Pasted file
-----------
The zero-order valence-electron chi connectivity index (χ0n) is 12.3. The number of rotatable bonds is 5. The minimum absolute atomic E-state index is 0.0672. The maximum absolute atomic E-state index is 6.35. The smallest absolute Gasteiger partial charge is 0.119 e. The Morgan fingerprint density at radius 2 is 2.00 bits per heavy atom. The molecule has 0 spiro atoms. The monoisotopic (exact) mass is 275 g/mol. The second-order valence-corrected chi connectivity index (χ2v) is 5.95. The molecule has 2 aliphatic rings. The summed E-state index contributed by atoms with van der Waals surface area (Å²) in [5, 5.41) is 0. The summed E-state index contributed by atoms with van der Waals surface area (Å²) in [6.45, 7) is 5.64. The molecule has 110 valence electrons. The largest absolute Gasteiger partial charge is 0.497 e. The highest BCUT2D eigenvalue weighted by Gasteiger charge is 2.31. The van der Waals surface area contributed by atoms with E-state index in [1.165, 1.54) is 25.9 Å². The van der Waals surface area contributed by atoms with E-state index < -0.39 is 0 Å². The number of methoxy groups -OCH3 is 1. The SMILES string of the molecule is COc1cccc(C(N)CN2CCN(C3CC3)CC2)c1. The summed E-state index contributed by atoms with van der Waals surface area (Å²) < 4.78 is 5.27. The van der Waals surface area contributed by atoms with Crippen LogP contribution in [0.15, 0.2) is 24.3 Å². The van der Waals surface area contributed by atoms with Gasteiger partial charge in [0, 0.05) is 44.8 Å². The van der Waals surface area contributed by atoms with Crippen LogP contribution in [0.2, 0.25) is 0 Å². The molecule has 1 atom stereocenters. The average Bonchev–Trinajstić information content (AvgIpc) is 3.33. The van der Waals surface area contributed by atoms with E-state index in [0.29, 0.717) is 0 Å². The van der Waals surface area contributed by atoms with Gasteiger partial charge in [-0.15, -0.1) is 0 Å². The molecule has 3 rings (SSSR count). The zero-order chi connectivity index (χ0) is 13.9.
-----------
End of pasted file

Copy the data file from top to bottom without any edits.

The zero-order valence-electron chi connectivity index (χ0n) is 12.3. The number of rotatable bonds is 5. The minimum absolute atomic E-state index is 0.0672. The maximum absolute atomic E-state index is 6.35. The smallest absolute Gasteiger partial charge is 0.119 e. The Morgan fingerprint density at radius 2 is 2.00 bits per heavy atom. The molecule has 0 spiro atoms. The monoisotopic (exact) mass is 275 g/mol. The second-order valence-corrected chi connectivity index (χ2v) is 5.95. The molecule has 2 aliphatic rings. The summed E-state index contributed by atoms with van der Waals surface area (Å²) in [5, 5.41) is 0. The summed E-state index contributed by atoms with van der Waals surface area (Å²) in [6.45, 7) is 5.64. The molecule has 110 valence electrons. The largest absolute Gasteiger partial charge is 0.497 e. The highest BCUT2D eigenvalue weighted by Gasteiger charge is 2.31. The van der Waals surface area contributed by atoms with E-state index in [1.165, 1.54) is 25.9 Å². The van der Waals surface area contributed by atoms with E-state index < -0.39 is 0 Å². The number of methoxy groups -OCH3 is 1. The SMILES string of the molecule is COc1cccc(C(N)CN2CCN(C3CC3)CC2)c1. The summed E-state index contributed by atoms with van der Waals surface area (Å²) < 4.78 is 5.27. The van der Waals surface area contributed by atoms with Crippen LogP contribution in [0.15, 0.2) is 24.3 Å². The van der Waals surface area contributed by atoms with Gasteiger partial charge in [0, 0.05) is 44.8 Å². The van der Waals surface area contributed by atoms with Crippen LogP contribution in [0.2, 0.25) is 0 Å². The molecule has 1 atom stereocenters. The average Bonchev–Trinajstić information content (AvgIpc) is 3.33. The van der Waals surface area contributed by atoms with E-state index in [0.29, 0.717) is 0 Å². The van der Waals surface area contributed by atoms with Gasteiger partial charge in [-0.15, -0.1) is 0 Å². The molecule has 3 rings (SSSR count). The zero-order chi connectivity index (χ0) is 13.9.